Friday, February 22, 2019

Libertarian enters Argentine presidential election

The Libertarian Calling for an End to Argentina’s ‘Decadent’ Ways | Bloomberg - Carolina Millan and Jonathan Gilbert:

February 22, 2019 - "After a century of economic disarray in Argentina, Jose Luis Espert is making the case for radical change. The fringe right-wing presidential hopeful is running on a platform of liberal economic policies never before tried in one of South America’s most protectionist nations. The 57-year old economist and television pundit says President Mauricio Macri’s administration has been tame on trade, fiscal and labor policies....

"Espert brings unconventional ideas to the region’s second-largest economy, which is struggling with a second recession in three years and the weakest currency in emerging markets. Macri, who faces reelection on Oct. 27, has struggled to turn around a country known for capital controls, unpredictability and contempt for foreign investors.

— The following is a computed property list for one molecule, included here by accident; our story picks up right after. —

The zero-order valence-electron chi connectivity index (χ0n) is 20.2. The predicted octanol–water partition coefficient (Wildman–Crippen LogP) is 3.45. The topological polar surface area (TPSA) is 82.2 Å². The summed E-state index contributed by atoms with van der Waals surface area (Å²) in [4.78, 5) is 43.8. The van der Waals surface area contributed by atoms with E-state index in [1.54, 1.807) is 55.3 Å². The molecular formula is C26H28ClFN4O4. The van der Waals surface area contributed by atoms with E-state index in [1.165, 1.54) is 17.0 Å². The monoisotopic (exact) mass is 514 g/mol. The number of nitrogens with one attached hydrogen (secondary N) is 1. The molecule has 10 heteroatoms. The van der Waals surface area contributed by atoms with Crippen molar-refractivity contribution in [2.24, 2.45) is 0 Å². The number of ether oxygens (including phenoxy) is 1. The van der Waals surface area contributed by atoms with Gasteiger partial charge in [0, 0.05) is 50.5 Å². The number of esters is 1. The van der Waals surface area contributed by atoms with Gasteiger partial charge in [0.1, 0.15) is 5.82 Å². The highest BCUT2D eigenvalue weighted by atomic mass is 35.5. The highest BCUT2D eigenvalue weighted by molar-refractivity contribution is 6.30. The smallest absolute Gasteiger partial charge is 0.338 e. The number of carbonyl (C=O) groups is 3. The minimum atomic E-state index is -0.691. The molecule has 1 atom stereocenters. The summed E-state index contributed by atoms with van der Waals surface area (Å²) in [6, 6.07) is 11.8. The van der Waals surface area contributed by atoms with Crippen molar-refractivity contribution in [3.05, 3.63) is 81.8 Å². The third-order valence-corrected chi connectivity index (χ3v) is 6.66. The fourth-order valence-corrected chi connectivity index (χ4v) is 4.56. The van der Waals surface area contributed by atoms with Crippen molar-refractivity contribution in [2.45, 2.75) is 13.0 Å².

"Running for the Libertarian Party, Espert aims to end 'a century of decadence' through free trade, slashing the public sector and revamping labor laws based on 1940s workers’ champion President Juan Domingo Peron.

"While he’s likely to capture just a small percentage of votes -- by his own estimates he has seven percent of public support -- the self-proclaimed fan of Milton Friedman and the Chicago school of economics says his candidacy will serve to ingrain the need for a political overhaul.

“'I’d feel happy enough if common sense ideas are put back on the table,' Espert said....

"Espert says he can fire 1.5 million government employees, about 40 percent of the public workforce, without facing a backlash. That’s because the private sector, enjoying a lighter tax burden, would step in, he said.

"With many voters disillusioned by Macri but unwilling to turn back to his predecessor, Cristina Fernandez de Kirchner, other candidates sense a chance. 'A huge distrust in traditional politics has opened the biggest window of opportunity in 15 years,' Espert said.

"Espert, who’ll formalize his candidacy when elections are officially called in a few weeks, will face an uphill battle: He has limited political machinery and will rely on volunteers in a campaign expected to cost as much as $20 million."

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